4 min

To our future

Ivan's beautiful goodbye to Xtra

My first Loose End column appeared in Xtra West in March of 2001. That was 11 years ago. I like the number 11, always have.

I was born on the 11th day of August. I like how 11 looks like an equal sign stood upright on its feet. It is 1:11pm on the afternoon of March 1 as I write these words, and it seems right, somehow, to tell you now that this will be my last column.

I have decided that it is time for me to move on and accept new challenges. It has been a long good haul, me and these stories in these pages, but it is time.

I spent a lot of time over the last couple of weeks mulling over just what I would like to say in parting, and how to best say it. Should I tell you the story of teaching a memoir class to senior citizens this month? Hundreds of gems to offer up from this experience.

Should I tell you that I got a chance to hang out with my godson Francis last week, the little boy who used to like to wear dresses? Remember him? He appeared in these pages multiple times. He is somehow magically driving a truck now and a foot taller than me, and trying to decide what he wants to do once he graduates from high school.

I could tell you about him, but I won’t. What I really want to talk about is not our collective past, but our community’s future.

Our kids. And by our kids I mean their kids, and our kids. And what I mean by their and our kids is the queer children of straight parents, and the sometimes queer but often not children of queer parents. Queer spawn, as some of them like to be called. And what I mean by queer kids and straight kids are all of our children. I want to talk about our kids.

I meet a lot of kids from all across the country and beyond, and I have been writing and publishing long enough now that I have met many full-blown adults who tell me they have been reading my stuff since they were just kids. What they tell me is how much it meant to them to see themselves in the pages of a book or a magazine, what a touchstone it was, to know they were not alone, to see a reflection of themselves out there somewhere, however blurry, to see themselves represented somehow in a world which some days seems very determined to make them disappear.

I want to say right now that I hereby renew my commitment to keep writing and publishing queer stories for queer kids to pick up and see a part of themselves in, and to keep dragging my ass into high schools to do the work that still so desperately needs doing.

Don’t get me wrong; it is getting better. I see evidence of better in almost every school I step into. Last week I did a gig at an alternative school in Surrey. Afterwards I was peeing in a stall in the girls’ bathroom when I heard a masculine voice announce, “All I need to do is get into this bra and fix the strap on this cheapass heel and I am good to go.”

I stepped out of the stall to find a young person squeezing themselves into a black bra, getting their drag on to go to their youth group after school. You heard me right. In Surrey.

I see kids coming out younger and, while it’s never easy (I mean, whose teenage years are, really?), many do not seem to face the kind of violence and hatred and discrimination I remember running rampant in my high school back in the day.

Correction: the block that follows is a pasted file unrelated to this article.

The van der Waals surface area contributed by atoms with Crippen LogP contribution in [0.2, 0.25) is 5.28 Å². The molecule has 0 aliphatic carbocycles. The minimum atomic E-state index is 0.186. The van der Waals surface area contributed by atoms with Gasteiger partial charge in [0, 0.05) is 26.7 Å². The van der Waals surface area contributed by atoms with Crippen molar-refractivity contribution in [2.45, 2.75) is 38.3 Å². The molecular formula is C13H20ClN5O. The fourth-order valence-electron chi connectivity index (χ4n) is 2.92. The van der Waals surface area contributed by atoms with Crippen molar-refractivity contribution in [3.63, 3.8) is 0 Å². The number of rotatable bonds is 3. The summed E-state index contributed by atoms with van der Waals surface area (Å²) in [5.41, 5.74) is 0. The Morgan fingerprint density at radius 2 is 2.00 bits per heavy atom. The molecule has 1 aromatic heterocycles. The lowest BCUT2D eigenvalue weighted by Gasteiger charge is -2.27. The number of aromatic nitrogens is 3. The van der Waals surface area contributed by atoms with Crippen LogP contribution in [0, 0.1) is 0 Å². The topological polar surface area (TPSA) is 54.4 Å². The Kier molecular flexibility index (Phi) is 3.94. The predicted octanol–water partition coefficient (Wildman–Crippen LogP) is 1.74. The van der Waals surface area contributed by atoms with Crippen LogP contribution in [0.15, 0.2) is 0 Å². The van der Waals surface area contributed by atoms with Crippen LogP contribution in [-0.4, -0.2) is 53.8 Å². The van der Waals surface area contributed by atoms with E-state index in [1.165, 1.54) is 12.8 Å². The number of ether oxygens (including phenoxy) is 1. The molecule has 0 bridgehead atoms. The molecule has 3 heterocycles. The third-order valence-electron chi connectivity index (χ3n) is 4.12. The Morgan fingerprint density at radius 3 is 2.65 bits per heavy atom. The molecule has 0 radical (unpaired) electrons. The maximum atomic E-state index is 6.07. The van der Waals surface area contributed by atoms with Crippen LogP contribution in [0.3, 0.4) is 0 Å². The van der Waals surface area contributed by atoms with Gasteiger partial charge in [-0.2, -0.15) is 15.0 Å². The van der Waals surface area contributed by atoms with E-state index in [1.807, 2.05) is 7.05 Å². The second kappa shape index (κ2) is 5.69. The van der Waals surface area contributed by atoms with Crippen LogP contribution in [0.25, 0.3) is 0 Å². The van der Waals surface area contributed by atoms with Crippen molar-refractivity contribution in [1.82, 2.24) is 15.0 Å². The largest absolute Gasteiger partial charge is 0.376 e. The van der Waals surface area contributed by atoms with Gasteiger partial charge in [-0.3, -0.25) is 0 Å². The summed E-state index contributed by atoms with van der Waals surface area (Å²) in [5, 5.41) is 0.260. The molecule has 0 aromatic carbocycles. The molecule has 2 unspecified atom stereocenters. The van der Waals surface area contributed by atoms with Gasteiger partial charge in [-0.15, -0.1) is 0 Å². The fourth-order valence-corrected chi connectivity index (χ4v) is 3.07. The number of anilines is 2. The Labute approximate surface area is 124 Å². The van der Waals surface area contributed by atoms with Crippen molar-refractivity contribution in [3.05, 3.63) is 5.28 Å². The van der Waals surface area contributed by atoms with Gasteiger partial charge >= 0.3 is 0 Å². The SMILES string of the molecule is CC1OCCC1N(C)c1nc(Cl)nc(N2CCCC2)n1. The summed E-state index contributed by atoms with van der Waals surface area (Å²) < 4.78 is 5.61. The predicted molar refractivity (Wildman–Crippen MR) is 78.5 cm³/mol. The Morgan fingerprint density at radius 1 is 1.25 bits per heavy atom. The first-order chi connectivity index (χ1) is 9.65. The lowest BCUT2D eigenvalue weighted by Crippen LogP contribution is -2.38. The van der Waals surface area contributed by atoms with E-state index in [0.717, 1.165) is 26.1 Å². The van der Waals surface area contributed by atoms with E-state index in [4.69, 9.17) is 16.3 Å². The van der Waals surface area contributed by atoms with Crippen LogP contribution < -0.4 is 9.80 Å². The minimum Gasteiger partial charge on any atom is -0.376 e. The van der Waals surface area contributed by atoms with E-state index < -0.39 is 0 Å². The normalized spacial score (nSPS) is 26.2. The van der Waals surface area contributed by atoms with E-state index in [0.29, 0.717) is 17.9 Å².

But all you have to do is raise your eyes from that kid’s broken high-heel strap and look around you to see homophobia still alive and thriving, on our school boards, in our Parliament, in churches and rest homes and presidential campaigns and being screamed from cars at us on street corners. We still have so much work to do, make no mistake.

I think one of the most tragic ways that homophobia still pervades our public schools is how it shuts down the ability for kids to really be everything they are capable of being. How that fear stops kids from reaching their full human potential.

Girls are taught to play sports, but not to sweat too much or build up too much muscle. There is still a message being sent that in order to be a certain kind of pretty you can be good at volleyball but not rugby. You can throw a ball, just as long as you are not able to throw it farther than the boys can, not if you want one to want you.

Boys can be good at playing drums or the guitar or the trumpet, but not the flute or the triangle or the oboe. Boys are still supposed to want to be football players, not cheerleaders.

I really think that homophobia, and its fraternal twins misogyny and transphobia, keep all kids, including the straight ones, from fully being their amazing selves.

Let me make myself clear: I am not working toward the day when queer kids are tolerated in our schools. I envision a day where they are celebrated.

To that end, I am launching a book in Vancouver on May 3 at the WISE Hall. It is a young-adult collection of my stories, some old, some new, aimed at GLBTQ youth. I want this launch to be a place where queer youth are celebrated.

We are going to have a talent show, so if you know any queer or trans youth from 14 to 20 who live in the Vancouver area and want to be involved, please get them to send me a link, through my website, to a four-minute-maximum YouTube audition video. Could be a drag number, could be a song, could be a dance, could be a choir. I will pick 10 kids, or groups of kids, and we are going to do a show. A really big gay show. Hope to see you there.

Let us welcome our kids into a glorious future. And thanks, Xtra, for a beautiful past.